Although he certainly was upset by Frenesi's escape, the line refers to the "descent" of his career. His project at College of the Surf was a public relations disaster and he was removed from the case. He goes from public hero to public villain. Where previously he "projected a charm that appeared to transcend politics..." (page 275), now he is considered a child molester. Times are changing (cf. page 279), and Brock's aura of rationality and invincibility, just as the Nixon Administration's after the Kent State Massacre, is fading in the public eye.
"Frenesi had been making it as easy for him as she could..."
She really does love Vond, it seems. Or his uniform, his sadistic charms, his authority.
He's a prosecuting attorney, so he doesn't wear a uniform. The other two reasons are on the mark. Also, he's her escape ticket from mundane life to a world that is secret, exclusive and exciting.
"sky-blue Rayleigh scattering"
Typical Pynchon science shot. The frequency-differential scattering of light waves, as described by Lord Rayleigh (1842-1919), is indeed what makes the sky appear blue.
Artists and Repertoire. In record companies, the "Head of A&R" (originally "A&R man") decides which artists to sign, and what they'll record. A powerful position.
A very old joke indeed. As noted previously, "head" is sixties doper slang for a user of (usually soft) drugs.
"the eye-catching production values of LSD"
Nice line, but to set it up Pynchon has to run these Mellow acid-head variations. It's a pretty idealized trip. Pynchon does Dr. Tim.
The look from infant Prairie to papa Zoyd that would, more than once in years to come, "help him through those times when the Klingons are closing, and the helm won't answer, and the warp engine's out of control."
Very nice use of the Star Trek metaphor to lock in the time frame during which Zoyd needed help, and also a powerful image to describe times of distress. See also the adventures of Cutter John, the wheelchair-bound character in the "Bloom County" comic strip, who's famed for Star Trek fantasies enjoyed with Opus, Bill the Cat and other animal stars of that strip.
"...Frenesi was depressed"
Frenesi's deep sadness upon having her baby is so common it even has a name: "post-partum depression."
"Lobster Trick Movie"
Well, this might be Annie Hall, but basically we're totally lost. Can it be some obscure Navy reference? A helmsman putting in his "trick" at the wheel? Or is this some kinda SoCal TV thing?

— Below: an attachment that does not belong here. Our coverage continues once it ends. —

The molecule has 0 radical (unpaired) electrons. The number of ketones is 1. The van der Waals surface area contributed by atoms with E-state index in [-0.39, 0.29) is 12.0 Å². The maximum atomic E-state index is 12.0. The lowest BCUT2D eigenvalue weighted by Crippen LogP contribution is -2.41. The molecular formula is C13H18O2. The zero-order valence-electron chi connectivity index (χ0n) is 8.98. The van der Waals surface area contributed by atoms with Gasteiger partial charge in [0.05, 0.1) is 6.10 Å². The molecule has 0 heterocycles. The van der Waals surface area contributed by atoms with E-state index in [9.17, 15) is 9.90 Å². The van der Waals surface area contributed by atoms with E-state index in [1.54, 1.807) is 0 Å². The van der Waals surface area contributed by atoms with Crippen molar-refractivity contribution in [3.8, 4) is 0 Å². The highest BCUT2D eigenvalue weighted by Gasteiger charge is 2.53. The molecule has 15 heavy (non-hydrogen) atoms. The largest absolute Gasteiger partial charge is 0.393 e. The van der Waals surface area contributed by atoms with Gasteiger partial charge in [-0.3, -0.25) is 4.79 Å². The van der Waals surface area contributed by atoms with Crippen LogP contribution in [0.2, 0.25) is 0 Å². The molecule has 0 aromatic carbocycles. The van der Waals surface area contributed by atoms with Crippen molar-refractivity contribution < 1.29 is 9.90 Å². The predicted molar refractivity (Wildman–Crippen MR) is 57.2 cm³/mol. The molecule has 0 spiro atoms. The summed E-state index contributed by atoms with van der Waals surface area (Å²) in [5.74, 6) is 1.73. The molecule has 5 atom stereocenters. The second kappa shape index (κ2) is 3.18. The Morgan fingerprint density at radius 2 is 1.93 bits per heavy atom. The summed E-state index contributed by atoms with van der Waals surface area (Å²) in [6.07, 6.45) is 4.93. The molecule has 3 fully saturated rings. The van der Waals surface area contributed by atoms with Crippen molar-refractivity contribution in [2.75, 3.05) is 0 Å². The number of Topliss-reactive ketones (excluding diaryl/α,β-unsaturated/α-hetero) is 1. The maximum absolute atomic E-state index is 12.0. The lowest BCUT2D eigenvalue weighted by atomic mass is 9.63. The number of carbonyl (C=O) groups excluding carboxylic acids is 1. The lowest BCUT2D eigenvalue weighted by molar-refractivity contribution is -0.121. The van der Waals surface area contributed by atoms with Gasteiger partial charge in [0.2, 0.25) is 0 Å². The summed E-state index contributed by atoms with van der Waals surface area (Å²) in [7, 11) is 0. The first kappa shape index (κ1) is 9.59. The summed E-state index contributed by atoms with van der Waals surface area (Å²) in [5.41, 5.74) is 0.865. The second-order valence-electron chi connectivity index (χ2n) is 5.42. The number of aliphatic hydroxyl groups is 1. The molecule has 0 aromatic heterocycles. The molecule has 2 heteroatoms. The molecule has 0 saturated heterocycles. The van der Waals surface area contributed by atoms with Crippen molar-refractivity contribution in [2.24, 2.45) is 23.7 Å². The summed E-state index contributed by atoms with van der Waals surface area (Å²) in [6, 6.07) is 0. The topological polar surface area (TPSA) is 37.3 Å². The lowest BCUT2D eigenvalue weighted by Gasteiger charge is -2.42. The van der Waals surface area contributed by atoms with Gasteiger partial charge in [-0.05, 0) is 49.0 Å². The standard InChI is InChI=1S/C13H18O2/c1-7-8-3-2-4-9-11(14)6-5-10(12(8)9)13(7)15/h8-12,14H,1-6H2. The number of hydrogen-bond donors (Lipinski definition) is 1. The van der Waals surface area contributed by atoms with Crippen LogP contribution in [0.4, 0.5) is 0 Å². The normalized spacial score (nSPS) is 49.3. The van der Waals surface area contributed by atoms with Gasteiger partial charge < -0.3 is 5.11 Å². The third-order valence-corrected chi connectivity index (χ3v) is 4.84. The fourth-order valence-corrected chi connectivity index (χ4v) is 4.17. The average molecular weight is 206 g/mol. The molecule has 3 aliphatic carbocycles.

A "lobster trick" is journalistic slang for the midnight-to-sunrise shift at a newspaper. The word "trick" indeed comes from your maritime citation. The word "lobster" meant someone stupid as a lobster. You'd be stupid to work those hours! Annie Hall is impossible, since it was released in 1977 and couldn't have been on TV when Prairie was a baby.
"the sleek raptors that decorate fascist architecture"
Like the eagles of the 3rd Reich, and the USA.
"She understood, from all the silver and light she'd known and been, brought back to the world like silver recalled grain by grain from the Invisible to form images of what then went on to grow old, go away, get broken or contaminated."
A remarkable extended metaphor about film (in which blacks are created by grains of silver appearing "from the Invisible" during development) as a sort of liberation from time.
Time trapped in a photograph is an important metaphor in Against the Day, as in Vineland. Cf. page 115
"Hubbell...cracking apart the first white-flame carbons of the evening into sky-drilling beams of pure arc light."
Nice writing, and sets up the soon-to-come "photon projectors" nicely. To light a carbon-arc spotlight you turn on the power and then bring two carbon rods together. A bright, sizzling spark is lit, and as you move the carbons a few millimeters apart that spark stretches into a dazzling arc suitable for drilling up into the sky.
Sad, accurate, believable story pinned down by Pynchon's usual cascade of obscure, effective historic details and dialogue. Once again, Pynchon draws on his Navy experience to give Electrician’s Mate Third Class Hubbel Gates a verisimilitudinous background.
"...drop a Brute 450 on you just as easy as a tree..."
The Brute is a heavy carbon-arc studio light made by the Mole-Richardson company. Obviously, Hub is tired of hearing about the heroic but schlemiel-like main event in the life of Sasha's dad. (See p. 75).
"hit literally with a bolt from the sky"
This colorful telling is based on a real event. On 7 October, 1945, outside Warner Bros. Studios, at least 40 strikers were casualties of this and other gambits, including being blasted with studio fire hoses.
See note on IA, page 82.